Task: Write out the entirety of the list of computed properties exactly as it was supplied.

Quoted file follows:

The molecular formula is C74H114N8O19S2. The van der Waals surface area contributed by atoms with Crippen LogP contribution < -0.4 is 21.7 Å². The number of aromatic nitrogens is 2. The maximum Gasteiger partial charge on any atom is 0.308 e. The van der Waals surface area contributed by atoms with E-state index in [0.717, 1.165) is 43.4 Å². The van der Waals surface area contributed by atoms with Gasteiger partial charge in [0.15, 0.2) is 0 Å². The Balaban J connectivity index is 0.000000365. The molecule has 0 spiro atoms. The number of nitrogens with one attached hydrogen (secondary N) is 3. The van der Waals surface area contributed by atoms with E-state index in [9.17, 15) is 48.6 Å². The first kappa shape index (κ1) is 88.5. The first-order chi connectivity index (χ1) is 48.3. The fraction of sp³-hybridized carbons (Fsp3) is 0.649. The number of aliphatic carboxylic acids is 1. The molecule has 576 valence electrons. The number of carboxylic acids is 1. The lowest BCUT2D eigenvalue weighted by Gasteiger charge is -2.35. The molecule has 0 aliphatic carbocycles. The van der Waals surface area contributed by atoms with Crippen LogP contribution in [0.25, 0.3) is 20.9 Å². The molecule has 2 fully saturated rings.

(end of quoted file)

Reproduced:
The molecular formula is C74H114N8O19S2. The van der Waals surface area contributed by atoms with Crippen LogP contribution < -0.4 is 21.7 Å². The number of aromatic nitrogens is 2. The maximum Gasteiger partial charge on any atom is 0.308 e. The van der Waals surface area contributed by atoms with E-state index in [0.717, 1.165) is 43.4 Å². The van der Waals surface area contributed by atoms with Gasteiger partial charge in [0.15, 0.2) is 0 Å². The Balaban J connectivity index is 0.000000365. The molecule has 0 spiro atoms. The number of nitrogens with one attached hydrogen (secondary N) is 3. The van der Waals surface area contributed by atoms with E-state index in [9.17, 15) is 48.6 Å². The first kappa shape index (κ1) is 88.5. The first-order chi connectivity index (χ1) is 48.3. The fraction of sp³-hybridized carbons (Fsp3) is 0.649. The number of aliphatic carboxylic acids is 1. The molecule has 576 valence electrons. The number of carboxylic acids is 1. The lowest BCUT2D eigenvalue weighted by Gasteiger charge is -2.35. The molecule has 0 aliphatic carbocycles. The van der Waals surface area contributed by atoms with Crippen LogP contribution in [0.25, 0.3) is 20.9 Å². The molecule has 2 fully saturated rings.